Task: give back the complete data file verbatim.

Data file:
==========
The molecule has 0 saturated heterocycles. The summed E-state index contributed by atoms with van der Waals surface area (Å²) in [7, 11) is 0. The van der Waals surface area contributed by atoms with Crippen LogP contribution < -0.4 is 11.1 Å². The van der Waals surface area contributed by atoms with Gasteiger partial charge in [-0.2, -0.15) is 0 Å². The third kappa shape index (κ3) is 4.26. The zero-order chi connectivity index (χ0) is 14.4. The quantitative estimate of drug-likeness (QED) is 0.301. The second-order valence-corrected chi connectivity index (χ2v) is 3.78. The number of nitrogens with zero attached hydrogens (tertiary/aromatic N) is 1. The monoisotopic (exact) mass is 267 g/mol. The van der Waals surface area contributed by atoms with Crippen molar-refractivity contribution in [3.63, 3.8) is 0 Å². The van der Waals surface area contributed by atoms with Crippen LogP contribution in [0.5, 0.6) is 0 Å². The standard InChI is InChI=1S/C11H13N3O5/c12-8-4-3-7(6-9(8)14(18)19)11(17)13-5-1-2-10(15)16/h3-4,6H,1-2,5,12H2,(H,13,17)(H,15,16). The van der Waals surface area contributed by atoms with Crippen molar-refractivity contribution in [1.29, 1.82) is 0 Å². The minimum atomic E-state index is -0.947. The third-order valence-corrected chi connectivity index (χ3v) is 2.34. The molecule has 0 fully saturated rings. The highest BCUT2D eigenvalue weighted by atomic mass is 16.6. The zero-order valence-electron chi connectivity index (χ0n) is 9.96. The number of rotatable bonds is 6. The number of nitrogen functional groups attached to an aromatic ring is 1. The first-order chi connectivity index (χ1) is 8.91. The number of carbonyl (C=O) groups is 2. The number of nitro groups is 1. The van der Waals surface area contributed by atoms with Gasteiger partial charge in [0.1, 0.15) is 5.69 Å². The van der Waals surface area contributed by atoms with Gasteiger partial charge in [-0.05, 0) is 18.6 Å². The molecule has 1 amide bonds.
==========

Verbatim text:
The molecule has 0 saturated heterocycles. The summed E-state index contributed by atoms with van der Waals surface area (Å²) in [7, 11) is 0. The van der Waals surface area contributed by atoms with Crippen LogP contribution < -0.4 is 11.1 Å². The van der Waals surface area contributed by atoms with Gasteiger partial charge in [-0.2, -0.15) is 0 Å². The third kappa shape index (κ3) is 4.26. The zero-order chi connectivity index (χ0) is 14.4. The quantitative estimate of drug-likeness (QED) is 0.301. The second-order valence-corrected chi connectivity index (χ2v) is 3.78. The number of nitrogens with zero attached hydrogens (tertiary/aromatic N) is 1. The monoisotopic (exact) mass is 267 g/mol. The van der Waals surface area contributed by atoms with Crippen molar-refractivity contribution in [3.63, 3.8) is 0 Å². The van der Waals surface area contributed by atoms with Crippen LogP contribution in [0.5, 0.6) is 0 Å². The standard InChI is InChI=1S/C11H13N3O5/c12-8-4-3-7(6-9(8)14(18)19)11(17)13-5-1-2-10(15)16/h3-4,6H,1-2,5,12H2,(H,13,17)(H,15,16). The van der Waals surface area contributed by atoms with Crippen molar-refractivity contribution in [1.29, 1.82) is 0 Å². The minimum atomic E-state index is -0.947. The third-order valence-corrected chi connectivity index (χ3v) is 2.34. The molecule has 0 fully saturated rings. The highest BCUT2D eigenvalue weighted by atomic mass is 16.6. The zero-order valence-electron chi connectivity index (χ0n) is 9.96. The number of rotatable bonds is 6. The number of nitrogen functional groups attached to an aromatic ring is 1. The first-order chi connectivity index (χ1) is 8.91. The number of carbonyl (C=O) groups is 2. The number of nitro groups is 1. The van der Waals surface area contributed by atoms with Gasteiger partial charge in [0.1, 0.15) is 5.69 Å². The van der Waals surface area contributed by atoms with Gasteiger partial charge in [-0.05, 0) is 18.6 Å². The molecule has 1 amide bonds.